Another series of tests with 150 blocks was started, again with the same scientific rigor, using exactly the same materials and the same procedure. The cured blocks were then divided into three different lots and subjected to moisture impregnation at the level of 3%, 6% and 9% by weight.

The moist samples were tested and now the Portland cement admixture was able to prove its own.

At 3% moisture the samples without admixture already lost most of their compressive strength; however they still are at levels around 2 Mpa which is more than sufficient for load bearing walls in one- and two-storey buildings. The cement added samples also lost half their strength, but preserved some 4 Mpa. Interestingly, the lime added samples suffered less.

At 6% moisture the samples without admixture had fallen to 0.5 Mpa, still enough to hold up a wall in one- and two-storey buildings and definitely good enough for infill in a reinforced cement structure (which is where most of the CEBs are used). Lime and cement added blocks remained at the same level.

At 9% moisture the samples without admixture had lost most of their compressive strength and could not be considered structurally, while lime added blocks still tested at 1.5 Mpa and cement added ones at 3 Mpa.

The same test procedure was also followed for bending strength and the results were similar, however more accentuated. At 9% moisture the samples without admixture could not be tested anymore, as they were too weak.


Under high moisture conditions the addition of cement or lime to CEBs does improve their performance significantly. In other words, where the CEBs are subjected to a high risk of moisture it is advisable to mix cement or lime (5% in those tests) into the mix. The compression in the fabrication of CEBs is not as important as perceived at the beginning, as when they are moist the differences are small.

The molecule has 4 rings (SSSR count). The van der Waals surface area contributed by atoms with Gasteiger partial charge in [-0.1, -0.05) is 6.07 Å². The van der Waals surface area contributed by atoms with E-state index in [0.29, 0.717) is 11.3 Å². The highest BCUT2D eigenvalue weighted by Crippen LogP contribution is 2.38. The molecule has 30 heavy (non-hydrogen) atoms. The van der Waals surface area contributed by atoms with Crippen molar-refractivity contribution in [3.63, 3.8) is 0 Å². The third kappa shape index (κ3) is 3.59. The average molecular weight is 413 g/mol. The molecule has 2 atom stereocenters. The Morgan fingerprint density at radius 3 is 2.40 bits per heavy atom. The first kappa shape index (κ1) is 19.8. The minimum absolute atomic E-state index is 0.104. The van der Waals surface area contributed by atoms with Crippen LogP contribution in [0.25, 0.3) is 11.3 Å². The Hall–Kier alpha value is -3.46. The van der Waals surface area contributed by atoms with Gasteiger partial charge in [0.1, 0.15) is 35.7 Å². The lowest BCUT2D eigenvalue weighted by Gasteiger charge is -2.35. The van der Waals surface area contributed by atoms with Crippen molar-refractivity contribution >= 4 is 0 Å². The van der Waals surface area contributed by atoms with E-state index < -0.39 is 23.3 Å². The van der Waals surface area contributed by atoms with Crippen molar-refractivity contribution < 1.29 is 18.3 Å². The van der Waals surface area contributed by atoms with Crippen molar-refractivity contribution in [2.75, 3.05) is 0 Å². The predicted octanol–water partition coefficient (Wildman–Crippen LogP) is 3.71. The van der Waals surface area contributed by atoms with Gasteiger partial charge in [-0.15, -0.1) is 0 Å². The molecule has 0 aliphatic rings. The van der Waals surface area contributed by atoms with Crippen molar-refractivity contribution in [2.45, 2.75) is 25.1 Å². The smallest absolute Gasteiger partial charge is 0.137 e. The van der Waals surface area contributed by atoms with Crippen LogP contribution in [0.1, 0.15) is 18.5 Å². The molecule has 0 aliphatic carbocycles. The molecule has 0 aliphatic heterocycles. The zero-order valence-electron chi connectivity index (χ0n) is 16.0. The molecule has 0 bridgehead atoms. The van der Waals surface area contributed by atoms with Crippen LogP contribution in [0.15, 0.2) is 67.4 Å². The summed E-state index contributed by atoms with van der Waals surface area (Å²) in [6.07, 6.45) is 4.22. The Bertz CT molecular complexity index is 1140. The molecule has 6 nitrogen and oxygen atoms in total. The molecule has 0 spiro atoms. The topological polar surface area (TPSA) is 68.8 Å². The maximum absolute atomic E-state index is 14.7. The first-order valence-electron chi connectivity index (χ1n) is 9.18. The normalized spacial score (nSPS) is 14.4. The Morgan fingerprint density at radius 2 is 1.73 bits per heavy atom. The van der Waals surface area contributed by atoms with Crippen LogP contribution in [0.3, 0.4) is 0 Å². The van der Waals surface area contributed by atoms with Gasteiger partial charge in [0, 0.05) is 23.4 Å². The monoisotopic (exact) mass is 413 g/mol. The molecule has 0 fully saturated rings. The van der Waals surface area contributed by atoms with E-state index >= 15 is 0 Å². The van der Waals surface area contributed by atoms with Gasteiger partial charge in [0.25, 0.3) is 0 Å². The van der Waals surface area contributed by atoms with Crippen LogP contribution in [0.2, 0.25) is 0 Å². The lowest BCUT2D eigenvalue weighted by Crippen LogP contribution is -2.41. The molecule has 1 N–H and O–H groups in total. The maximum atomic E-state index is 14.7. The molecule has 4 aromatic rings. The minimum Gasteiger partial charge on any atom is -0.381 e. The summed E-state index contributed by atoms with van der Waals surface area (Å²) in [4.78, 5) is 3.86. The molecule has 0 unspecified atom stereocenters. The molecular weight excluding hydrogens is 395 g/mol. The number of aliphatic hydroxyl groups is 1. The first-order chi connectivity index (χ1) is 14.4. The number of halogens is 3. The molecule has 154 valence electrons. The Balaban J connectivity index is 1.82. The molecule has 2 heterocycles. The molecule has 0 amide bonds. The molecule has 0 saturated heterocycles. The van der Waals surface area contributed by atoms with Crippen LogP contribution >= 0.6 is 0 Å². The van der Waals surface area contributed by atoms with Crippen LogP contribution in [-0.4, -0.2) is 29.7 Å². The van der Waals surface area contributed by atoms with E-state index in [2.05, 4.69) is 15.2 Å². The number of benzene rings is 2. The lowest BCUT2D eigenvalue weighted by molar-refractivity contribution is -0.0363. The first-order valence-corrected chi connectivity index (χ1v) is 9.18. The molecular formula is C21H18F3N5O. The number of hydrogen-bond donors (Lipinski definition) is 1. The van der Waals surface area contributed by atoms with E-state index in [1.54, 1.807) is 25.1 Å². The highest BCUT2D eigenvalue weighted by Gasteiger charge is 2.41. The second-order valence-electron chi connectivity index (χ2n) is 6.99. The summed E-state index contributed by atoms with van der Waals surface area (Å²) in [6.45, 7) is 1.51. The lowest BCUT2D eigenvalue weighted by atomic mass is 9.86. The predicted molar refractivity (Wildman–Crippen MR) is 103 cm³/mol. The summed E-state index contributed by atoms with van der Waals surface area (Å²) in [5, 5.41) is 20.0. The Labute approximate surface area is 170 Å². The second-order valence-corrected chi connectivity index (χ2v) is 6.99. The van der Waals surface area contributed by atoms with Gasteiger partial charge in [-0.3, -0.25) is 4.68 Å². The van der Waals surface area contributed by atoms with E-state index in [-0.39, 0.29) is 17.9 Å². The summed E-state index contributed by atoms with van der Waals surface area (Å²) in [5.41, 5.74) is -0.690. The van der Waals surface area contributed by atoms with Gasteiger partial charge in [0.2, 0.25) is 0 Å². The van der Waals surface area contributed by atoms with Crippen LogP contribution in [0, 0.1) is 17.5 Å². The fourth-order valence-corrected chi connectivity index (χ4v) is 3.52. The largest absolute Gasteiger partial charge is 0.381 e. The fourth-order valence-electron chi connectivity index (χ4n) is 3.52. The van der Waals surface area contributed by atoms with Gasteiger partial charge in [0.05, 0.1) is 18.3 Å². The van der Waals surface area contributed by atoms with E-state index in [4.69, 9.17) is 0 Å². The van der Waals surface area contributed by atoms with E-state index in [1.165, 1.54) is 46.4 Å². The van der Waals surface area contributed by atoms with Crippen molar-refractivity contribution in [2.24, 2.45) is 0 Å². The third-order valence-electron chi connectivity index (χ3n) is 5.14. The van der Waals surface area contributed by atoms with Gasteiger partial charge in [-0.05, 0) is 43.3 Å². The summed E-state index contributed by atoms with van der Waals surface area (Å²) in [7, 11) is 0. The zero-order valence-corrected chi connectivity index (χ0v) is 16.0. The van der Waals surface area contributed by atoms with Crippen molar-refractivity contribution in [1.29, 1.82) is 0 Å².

However, I consider it would be most interesting to know how much moisture a wall has to live with? What is the level of moisture inside a brick wall at different heights of the wall. Of course, this would have to be done in relation to the average humidity of the environment, influences of winds and exposure to the sun…..Ideas for another investigation.

Important notice
A very important question is how to choose the most suitable admixture. Every time it depends on mineralogical composition and grain-size distribution of used soil! Generally it is recommended to use cement with sandy soil and lime with clay or loamy-clay soil. But the problem is more difficult. Final properties of stabilized earthen blocks also depend on technology, and aging conditions (humidity, access of CO2, temperature...). It is advisable to make tests for specific soil and used admixture each time.

Compressed earth blocks
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Kathryn Pozak
Swiss and Canadian
Political Scientist and Journalist
English, Spanish, spoken German.
General concepts and synergies, backstopping, evaluations